This chapter looks at how a fiduciary capitalism perspective both overlaps and differs from more traditional ‘ethical’ conceptions of business ethics. It suggests with the growth of large fiduciary institutional investors (increasingly a global phenomenon) the previous distinction between stock owners and stakeholders is significantly less meaningful. This is because fiduciary investors increasingly represent a very large (and in some countries like the U.S., the U.K. and Canada) a substantial majority of citizens. Thus, while often citizens wear two hats, in many cases their interests as stakeholders and long-term stock owners (albeit mostly indirectly via the institutions) overlaps. It thus forces us to reconsider significant beliefs that have dominated traditional business ethics.
The article reviews the then rapid growth of sovereign wealth funds (funds owned and run by central governments, based typically on oil wealth (e.g. Norway, Kuwait) or on large export surpluses (China). It then ranks these funds based on how democratic their governments are (or are not); on how transparent the funds are (both in terms of their investment assets and their governance); and finally suggests that along these two dimensions, some funds are more likely to be invested in sustainable/responsible investment assets and/or to be involved in active corporate governance. Norway stands out as exemplary, while others (e.g. Kuwait) are entirely opaque so that no one can know what they own, in what they invest and whether or not they take part in active ownership (corporate governance), and how any of this might be ‘responsible.’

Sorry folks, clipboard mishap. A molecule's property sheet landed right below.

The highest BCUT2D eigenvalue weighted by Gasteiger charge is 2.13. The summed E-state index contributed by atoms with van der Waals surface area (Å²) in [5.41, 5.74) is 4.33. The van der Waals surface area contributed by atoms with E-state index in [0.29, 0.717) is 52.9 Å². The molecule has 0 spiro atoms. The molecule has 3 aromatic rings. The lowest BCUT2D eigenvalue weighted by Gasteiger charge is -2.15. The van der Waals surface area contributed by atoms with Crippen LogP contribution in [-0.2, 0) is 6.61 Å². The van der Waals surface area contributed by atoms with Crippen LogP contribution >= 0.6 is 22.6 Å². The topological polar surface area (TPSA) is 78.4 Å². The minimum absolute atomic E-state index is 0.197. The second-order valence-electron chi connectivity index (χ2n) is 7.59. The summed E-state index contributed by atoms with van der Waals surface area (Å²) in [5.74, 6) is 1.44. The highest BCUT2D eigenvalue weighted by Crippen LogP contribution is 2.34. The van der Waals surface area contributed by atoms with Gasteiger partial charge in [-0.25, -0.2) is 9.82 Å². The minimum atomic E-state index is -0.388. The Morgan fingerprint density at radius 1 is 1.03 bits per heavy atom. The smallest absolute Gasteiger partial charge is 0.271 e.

Hawley, J, Dickenson, P & Williams A.T. 2009 'Corporate Initiatives on Climate Change', in Rosencrantz, A & Schneider, S (eds) Climate Change Science and Policy, Island Press, Washington, D.C.
This chapter reviews both what the authors consider then significant corporate level climate change programs, as well as briefly reviews what institutional owners of those (and other) corporations urged, using corporate governance means, those firms to undertake regarding climate change issues.